Despite slightly higher risks, a great majority of women who have postponed motherhood until their mid-30s and beyond will have successful pregnancies. But as soon as they become pregnant, it’s important for these women to have a thorough medical evaluation with their obstetrician/gynecologist.
At Women’s Care, all pregnant patients aged 35 and older are offered a consultation with a genetics counselor to discuss their particular risks, if any, for complications. “Our genetics counselor works with a patient to examine how her risk factors affect the pregnancy, and how the pregnancy affects her risks,” explains Vern Katz, MD, a perinatologist with the Center for Genetics and Maternal-Fetal Medicine. (Perinatologists are obstetrics subspecialists who care for pregnant women when either the mother or the fetus has a condition that places the pregnancy at risk.)
Dr. Katz explains that as we age, our cells don’t divide as well as they once did. In egg cells, this means an increased risk of chromosomal abnormalities. So, as part of their genetics counseling, patients aged 35 and older are offered noninvasive screening procedures such as blood tests and detailed ultrasound to detect genetic abnormalities, including Down syndrome.
More advanced prenatal tests are available for women with specific risk factors. However, because many of these tests are invasive and come with some risks of their own, discussions with a genetics counselor are useful to weigh the pros and cons of each. One such diagnostic test is amniocentesis—a procedure in which a small amount of amniotic fluid is drawn out of the uterus through a needle inserted in the mother’s abdomen and is analyzed for genetic abnormalities.
While most women of advanced maternal age will get care from a general Ob/Gyn, sometimes a perinatologist may make evaluations and recommendations to help the Ob/Gyn if complications arise during pregnancy. Some women with certain risk factors may be cared for by a perinatologist. This is especially true for pregnant women in their late 40s, who are at a much higher risk for cardiac problems, blood clots and osteoporosis.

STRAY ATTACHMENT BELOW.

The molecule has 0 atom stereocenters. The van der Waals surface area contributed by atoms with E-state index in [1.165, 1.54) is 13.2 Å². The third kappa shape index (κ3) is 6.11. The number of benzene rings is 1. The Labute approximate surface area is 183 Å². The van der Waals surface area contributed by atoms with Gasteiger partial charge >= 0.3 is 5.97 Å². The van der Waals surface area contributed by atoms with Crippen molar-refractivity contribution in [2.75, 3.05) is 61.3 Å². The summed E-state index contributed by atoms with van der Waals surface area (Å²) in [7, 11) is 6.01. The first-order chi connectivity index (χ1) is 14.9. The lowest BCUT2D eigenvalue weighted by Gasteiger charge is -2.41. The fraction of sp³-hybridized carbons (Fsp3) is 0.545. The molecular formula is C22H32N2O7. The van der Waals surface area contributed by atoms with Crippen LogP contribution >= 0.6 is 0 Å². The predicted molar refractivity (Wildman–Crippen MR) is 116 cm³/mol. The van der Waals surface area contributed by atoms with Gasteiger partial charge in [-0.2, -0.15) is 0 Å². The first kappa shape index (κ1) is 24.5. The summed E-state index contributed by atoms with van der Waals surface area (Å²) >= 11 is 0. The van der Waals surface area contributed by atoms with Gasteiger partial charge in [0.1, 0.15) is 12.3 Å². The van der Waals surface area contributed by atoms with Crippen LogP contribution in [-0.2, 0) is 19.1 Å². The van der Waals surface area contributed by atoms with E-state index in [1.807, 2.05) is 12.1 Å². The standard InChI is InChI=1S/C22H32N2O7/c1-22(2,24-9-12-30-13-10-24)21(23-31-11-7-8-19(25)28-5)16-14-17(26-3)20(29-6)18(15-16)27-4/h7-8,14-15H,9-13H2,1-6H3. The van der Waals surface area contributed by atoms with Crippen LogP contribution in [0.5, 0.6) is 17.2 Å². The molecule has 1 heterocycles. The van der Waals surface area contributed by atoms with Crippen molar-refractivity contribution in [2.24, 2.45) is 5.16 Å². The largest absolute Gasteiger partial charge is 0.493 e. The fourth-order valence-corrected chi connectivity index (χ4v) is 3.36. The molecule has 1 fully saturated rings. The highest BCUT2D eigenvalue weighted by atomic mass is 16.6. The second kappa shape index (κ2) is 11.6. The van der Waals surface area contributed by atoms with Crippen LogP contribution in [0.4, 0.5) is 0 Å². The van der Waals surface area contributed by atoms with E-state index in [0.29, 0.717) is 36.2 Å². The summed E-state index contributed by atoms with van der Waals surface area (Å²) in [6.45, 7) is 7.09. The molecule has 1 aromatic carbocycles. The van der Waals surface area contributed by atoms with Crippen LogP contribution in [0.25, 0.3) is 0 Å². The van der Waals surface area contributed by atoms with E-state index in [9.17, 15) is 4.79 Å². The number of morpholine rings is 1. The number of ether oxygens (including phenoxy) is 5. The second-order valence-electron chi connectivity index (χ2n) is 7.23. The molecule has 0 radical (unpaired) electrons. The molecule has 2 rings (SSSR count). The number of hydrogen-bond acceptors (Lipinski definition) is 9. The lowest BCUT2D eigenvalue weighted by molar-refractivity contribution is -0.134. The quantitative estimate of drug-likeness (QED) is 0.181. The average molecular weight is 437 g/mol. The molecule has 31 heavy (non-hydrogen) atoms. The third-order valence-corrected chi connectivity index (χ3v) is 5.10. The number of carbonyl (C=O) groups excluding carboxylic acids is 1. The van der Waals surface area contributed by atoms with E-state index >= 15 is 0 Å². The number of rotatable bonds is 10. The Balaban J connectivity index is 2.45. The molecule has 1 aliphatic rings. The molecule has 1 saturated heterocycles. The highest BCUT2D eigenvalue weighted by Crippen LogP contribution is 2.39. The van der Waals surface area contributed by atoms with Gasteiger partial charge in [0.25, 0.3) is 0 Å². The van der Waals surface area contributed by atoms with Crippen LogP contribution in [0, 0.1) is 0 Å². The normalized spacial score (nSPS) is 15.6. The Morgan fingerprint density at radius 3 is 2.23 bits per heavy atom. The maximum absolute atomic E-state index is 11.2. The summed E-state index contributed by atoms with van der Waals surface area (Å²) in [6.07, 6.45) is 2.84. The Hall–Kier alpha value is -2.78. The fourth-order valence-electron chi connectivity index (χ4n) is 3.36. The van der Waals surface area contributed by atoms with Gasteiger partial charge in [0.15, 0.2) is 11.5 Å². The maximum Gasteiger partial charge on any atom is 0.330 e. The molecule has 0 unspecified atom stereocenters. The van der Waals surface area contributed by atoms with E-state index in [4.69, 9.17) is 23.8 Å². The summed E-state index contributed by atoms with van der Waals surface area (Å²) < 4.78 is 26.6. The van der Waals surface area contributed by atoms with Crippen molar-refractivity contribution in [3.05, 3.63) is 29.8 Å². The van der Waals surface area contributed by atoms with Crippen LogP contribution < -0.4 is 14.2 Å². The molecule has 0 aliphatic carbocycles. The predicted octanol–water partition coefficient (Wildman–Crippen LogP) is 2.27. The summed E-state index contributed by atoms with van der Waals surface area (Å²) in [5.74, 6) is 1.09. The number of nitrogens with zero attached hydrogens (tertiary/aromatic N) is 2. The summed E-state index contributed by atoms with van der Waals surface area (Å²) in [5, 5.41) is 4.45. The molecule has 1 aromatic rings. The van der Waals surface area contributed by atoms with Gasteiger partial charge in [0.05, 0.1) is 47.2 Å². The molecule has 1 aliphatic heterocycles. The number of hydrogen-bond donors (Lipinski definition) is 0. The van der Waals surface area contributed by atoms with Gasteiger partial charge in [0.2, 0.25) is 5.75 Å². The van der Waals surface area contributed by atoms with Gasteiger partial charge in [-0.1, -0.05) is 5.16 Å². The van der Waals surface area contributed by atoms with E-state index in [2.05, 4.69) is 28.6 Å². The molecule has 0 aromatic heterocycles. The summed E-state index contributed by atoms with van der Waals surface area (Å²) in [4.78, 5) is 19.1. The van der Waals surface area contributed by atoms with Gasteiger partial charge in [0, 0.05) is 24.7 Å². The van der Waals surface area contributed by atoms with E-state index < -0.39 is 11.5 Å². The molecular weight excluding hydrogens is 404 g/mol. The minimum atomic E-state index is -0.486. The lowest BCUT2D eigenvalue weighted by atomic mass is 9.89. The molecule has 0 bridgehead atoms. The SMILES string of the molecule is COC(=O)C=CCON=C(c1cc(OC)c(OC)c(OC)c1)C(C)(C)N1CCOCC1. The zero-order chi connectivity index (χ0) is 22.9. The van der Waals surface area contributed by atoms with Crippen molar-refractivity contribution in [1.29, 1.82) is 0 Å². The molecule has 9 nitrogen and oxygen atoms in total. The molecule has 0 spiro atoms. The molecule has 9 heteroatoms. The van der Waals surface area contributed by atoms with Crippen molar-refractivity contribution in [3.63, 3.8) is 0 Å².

Dr. Katz notes that it’s important for any woman who sees a physician for a medical disease—including diabetes, epilepsy, or elevated blood pressure or cholesterol—to talk with her Ob/Gyn before becoming pregnant. “These patients can work with their physicians to monitor medical conditions and to change or adjust medications before conceiving to better insure a healthy pregnancy,” he says.
Dr. Katz also advises women of all ages who are trying to conceive to adopt a healthy lifestyle before getting pregnant. “Because the baby is forming in the first 12 weeks of pregnancy, healthy changes made before pregnancy are even more important than those made afterwards,” he explains.
Here are a few good health habits to maximize chances of a healthy pregnancy:
- Control existing health problems such as high blood pressure or diabetes.
- Take prenatal vitamins that contain folic acid before getting pregnant to help prevent neural tube defects such as spina bifida, a condition in which the tissue over the baby’s spinal cord doesn’t close.
- Avoid tobacco, alcohol and illegal drugs. All have been linked to poor pregnancy outcomes.
- Drink no more than two cups of coffee a day. More than that has been shown to increase risk of miscarriage.
- Eat a common-sense diet including plenty of fruits and vegetables. Limit intake of fish, which may contain mercury.
- Once pregnant, schedule regular prenatal visits.
“Genetics counselors and perinatologists are good resources to help pregnant women over age 35 explore their individual circumstances and options and make informed decisions,” says Dr. Katz.